Cancer patient grateful for time in hospice

“Hospice care brought me to acceptance”

Not only is she losing her fight against oesophagus cancer, but her dream of ever becoming a granny, of being able to experience the onset of the spring season, she says, will remain just that, dreams unfulfilled. Yet, the 50-year old Cindy Eachus, a patient in the Stepping Stone Hospice In-Patient Unit in New Market Park, Alberton, remains remarkably strong, living “moment to moment and not allowing this to get me down.”

Cindy, originally from Hoedspruit and brought to Alberton by family and friends, was diagnosed with stage 4 oesophagus cancer in April this year. “I started feeling quite ill in November last year, but doctors kept on treating me for reflux. It was only when my family visited me from Nelspruit and noticed how much weight I had lost, that they insisted on getting another opinion.” That’s when a specialist surgeon in Nelspruit gave her the life-altering diagnosis.

“I remember walking out of his rooms with my mom, feeling quite weird. And then I just started sobbing my heart out, thinking of my two sons, Devon (25) and James (20). It just felt so unreal,” she says.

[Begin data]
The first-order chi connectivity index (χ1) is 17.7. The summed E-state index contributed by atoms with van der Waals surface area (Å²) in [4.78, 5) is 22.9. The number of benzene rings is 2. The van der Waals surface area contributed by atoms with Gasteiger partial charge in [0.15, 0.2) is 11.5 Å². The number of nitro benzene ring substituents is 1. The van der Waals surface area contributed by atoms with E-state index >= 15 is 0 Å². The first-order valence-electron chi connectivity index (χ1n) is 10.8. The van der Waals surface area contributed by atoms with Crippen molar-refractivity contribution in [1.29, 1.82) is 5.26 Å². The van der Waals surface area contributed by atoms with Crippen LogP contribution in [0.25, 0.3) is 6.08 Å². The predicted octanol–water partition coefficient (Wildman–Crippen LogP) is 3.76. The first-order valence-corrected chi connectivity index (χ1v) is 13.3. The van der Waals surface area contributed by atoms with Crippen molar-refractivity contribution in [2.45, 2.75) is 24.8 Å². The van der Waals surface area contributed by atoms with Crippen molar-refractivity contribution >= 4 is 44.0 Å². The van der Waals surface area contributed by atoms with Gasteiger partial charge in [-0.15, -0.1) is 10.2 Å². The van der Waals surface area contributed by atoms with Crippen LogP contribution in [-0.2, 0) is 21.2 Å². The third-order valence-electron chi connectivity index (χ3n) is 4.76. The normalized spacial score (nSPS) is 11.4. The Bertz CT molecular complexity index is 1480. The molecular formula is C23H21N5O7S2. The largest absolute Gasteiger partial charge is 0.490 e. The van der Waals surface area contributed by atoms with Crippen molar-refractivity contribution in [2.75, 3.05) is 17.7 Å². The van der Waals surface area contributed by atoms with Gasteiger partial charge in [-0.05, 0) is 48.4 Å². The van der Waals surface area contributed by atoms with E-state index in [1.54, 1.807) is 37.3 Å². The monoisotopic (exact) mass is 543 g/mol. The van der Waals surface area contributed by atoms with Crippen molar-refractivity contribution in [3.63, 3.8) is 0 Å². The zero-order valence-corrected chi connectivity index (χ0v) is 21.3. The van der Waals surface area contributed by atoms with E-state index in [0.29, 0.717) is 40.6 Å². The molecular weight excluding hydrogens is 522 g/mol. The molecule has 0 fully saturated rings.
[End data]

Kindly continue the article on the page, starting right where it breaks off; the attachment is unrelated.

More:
Her parents, Helen and Graham Warren, immediately took charge and arranged with the help of friends and Helen’s sister in Alberton, to move her to Baragwanath Hospital and from there to Stepping Stone Hospice’s In-Patient Unit.

“The move here has helped us all to come to terms with my reality.” Cindy says. “I have never experienced such a sense of competence and care as I have experienced in this hospice. The fact that my family can visit any time and for as long as they want, has allowed for some very precious moments,” Cindy explains. She spends most of her time talking to her parents and watching her mom knit as she says she doesn’t want to waste any of the time she has left, on other things that is not important to her.

Though clearly heartbroken with the situation, dad Graham says that the love they as a family have experienced, is what gets them through on a daily basis. ”My advice to anyone having to walk this journey, whether its cancer or Covid, is to open your heart to the love and care people bestow on you. That, prayer, and the incredible help we get from the hospice staff, is what helps us to get to acceptance.”

“I’m ready for what’s coming,” Cindy says. “I know where I’m going and I’m at peace that I’m leaving behind a legacy of positivity, something that is instilled in my children. I know I will always be remembered, and that is enough.”

Caption:
Cindy Eachus surrounded by her parents Graham and Helen Warren, and Sister Margi Bollman, head of Clinical Services at Stepping Stone Hospice.

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